[The] Democratic bench is now so thin that the party cannot even give its voters a real choice. At this point, the only three other candidates seriously considering the race are: Martin O’Malley, former Maryland governor who is decidedly lackluster; Jim Webb, the quirky one-term senator who -- oh by the way! -- used to work in the Reagan Administration (Democratic voters will love that); and Bernie Sanders, who does not even call himself a Democrat (he’s a socialist).
Why are the only three challengers such fourth-raters? Peruse the sitting governors who are Democrats. Don’t worry, it won’t take you very long. You’ll see that none of them could be serious contenders. They either hail from small states, were just recently elected, were barely reelected, or arequirky/problematic.
Now take a gander at the party’s Senate caucus. If you squint really hard you might imagine some of them could be presidential material, but not really. The overwhelming majority are too old, too dull, too new, or barely won reelection. Elizabeth Warren is the only exception out of these 45 senators, and she looks like she is not going to run.
The media, in their relentless focus on the micro-political cycle (not to mention their eager cheerleading for the Democrats), are representing the party as being in a strong position. “Obama is up in the polls (a little bit)! Hillary is going to raise lots of money! They’re back!”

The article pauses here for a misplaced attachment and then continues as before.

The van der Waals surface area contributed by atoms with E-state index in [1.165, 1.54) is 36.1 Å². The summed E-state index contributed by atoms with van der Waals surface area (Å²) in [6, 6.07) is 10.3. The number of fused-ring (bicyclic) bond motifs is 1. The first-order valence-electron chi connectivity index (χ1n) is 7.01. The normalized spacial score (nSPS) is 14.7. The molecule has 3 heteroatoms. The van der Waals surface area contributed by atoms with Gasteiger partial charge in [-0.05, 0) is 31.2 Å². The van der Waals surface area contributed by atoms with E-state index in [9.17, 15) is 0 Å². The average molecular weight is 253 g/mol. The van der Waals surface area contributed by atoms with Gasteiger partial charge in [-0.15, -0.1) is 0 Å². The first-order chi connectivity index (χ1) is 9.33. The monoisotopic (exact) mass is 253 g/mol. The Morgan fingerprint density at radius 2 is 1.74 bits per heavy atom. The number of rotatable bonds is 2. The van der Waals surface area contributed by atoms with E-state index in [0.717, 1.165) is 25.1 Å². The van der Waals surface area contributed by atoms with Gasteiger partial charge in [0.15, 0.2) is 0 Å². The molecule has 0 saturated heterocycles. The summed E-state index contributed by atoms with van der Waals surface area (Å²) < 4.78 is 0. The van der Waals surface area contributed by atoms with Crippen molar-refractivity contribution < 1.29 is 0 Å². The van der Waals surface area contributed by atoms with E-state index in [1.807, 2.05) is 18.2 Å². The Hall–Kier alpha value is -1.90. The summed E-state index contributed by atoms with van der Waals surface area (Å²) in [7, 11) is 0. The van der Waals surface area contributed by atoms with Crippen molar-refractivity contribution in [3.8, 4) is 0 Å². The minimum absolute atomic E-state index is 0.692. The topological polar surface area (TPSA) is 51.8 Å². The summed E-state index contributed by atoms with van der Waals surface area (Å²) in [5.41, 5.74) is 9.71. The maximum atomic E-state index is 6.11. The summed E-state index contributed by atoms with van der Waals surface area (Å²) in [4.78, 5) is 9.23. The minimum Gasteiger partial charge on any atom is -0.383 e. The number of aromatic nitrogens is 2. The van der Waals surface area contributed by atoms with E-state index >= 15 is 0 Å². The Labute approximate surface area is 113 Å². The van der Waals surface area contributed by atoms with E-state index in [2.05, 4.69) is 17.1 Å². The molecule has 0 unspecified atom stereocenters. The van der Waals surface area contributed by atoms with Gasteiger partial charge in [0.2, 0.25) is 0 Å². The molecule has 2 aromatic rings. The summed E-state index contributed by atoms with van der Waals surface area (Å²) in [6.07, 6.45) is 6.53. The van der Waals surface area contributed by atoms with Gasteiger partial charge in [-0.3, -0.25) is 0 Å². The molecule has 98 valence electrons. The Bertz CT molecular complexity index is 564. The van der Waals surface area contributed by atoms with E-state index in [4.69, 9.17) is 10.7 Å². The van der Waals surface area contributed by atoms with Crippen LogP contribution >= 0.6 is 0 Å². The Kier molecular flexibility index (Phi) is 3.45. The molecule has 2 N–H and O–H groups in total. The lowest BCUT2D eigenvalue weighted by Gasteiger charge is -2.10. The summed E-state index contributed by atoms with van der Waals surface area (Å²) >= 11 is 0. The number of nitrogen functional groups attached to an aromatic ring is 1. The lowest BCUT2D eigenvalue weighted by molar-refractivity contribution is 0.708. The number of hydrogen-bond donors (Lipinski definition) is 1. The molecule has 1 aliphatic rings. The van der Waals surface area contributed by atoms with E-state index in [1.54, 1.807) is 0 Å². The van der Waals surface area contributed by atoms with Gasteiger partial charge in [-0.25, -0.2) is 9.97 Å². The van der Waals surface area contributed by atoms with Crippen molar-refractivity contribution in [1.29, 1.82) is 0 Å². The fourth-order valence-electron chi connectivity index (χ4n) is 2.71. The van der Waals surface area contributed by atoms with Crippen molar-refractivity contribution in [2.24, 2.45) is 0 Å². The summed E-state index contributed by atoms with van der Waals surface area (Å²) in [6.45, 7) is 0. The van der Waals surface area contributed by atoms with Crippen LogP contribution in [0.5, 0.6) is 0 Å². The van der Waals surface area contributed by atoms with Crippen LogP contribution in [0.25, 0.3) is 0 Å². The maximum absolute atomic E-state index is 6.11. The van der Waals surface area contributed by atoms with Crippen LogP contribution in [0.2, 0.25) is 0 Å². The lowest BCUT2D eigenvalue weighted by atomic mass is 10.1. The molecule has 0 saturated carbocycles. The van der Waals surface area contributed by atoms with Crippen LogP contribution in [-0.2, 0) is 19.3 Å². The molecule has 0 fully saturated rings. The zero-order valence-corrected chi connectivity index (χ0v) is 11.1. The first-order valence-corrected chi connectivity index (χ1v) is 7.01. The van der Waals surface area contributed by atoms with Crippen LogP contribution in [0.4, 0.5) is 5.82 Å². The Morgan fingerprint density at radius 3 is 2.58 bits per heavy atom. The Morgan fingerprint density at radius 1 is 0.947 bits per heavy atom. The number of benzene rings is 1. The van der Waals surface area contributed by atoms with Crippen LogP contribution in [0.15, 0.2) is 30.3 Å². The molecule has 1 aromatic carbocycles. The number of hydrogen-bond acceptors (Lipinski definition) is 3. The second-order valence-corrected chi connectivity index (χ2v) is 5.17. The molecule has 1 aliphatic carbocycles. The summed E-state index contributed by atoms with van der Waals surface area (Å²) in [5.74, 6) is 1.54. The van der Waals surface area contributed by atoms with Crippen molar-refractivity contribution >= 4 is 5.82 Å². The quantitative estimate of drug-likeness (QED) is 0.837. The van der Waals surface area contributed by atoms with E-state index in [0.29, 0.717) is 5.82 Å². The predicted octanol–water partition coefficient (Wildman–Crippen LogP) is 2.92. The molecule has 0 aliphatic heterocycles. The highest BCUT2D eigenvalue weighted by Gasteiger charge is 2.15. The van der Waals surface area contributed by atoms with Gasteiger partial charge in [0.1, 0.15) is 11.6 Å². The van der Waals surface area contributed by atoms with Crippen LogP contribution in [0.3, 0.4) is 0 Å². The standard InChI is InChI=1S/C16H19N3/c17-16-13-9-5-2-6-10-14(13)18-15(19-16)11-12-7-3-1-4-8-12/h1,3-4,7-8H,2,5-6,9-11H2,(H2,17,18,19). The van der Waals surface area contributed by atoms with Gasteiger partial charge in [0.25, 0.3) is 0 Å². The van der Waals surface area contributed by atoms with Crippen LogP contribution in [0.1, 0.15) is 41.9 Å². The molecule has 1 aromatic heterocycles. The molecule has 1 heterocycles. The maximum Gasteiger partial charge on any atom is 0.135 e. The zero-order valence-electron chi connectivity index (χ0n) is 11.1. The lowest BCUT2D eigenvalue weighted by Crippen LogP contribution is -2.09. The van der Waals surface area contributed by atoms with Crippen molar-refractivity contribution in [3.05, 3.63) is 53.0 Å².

But look past those two, and you see precious little in terms of quality would-be candidates. On an aggregate level -- combining House, Senate, state governments -- the Democrats have not been so weak since 1928.Chris Cillizza writes at The Washington Post
Everyone knows by now that 2010 and 2014 were very good to the Republican Party. What they don't understand (or understand well enough) is just how good. Yes, Republicans now control the Senate and have their largest majority in the House since World War II. But it's downballot (way downballot) where the depth of the Republican victories over the past three elections truly reveal themselves -- and where the impact will be felt over the long term.
In the past three elections, Republicans have gained 913 state legislative seats, according to calculations made by Larry Sabato at the University of Virginia. Here are Sabato's figures in chart form -- and with historical comparisons -- via GOP lobbyist Bruce Mehlman.
Now, there are more 7,000 state legislative seats in the country, according to the National Conference of State Legislatures, which makes that 913 number slightly less eye-popping. Still, the Democratic losses between 2010 and 2014 amount to 12 percent of all state legislative seats nationwide.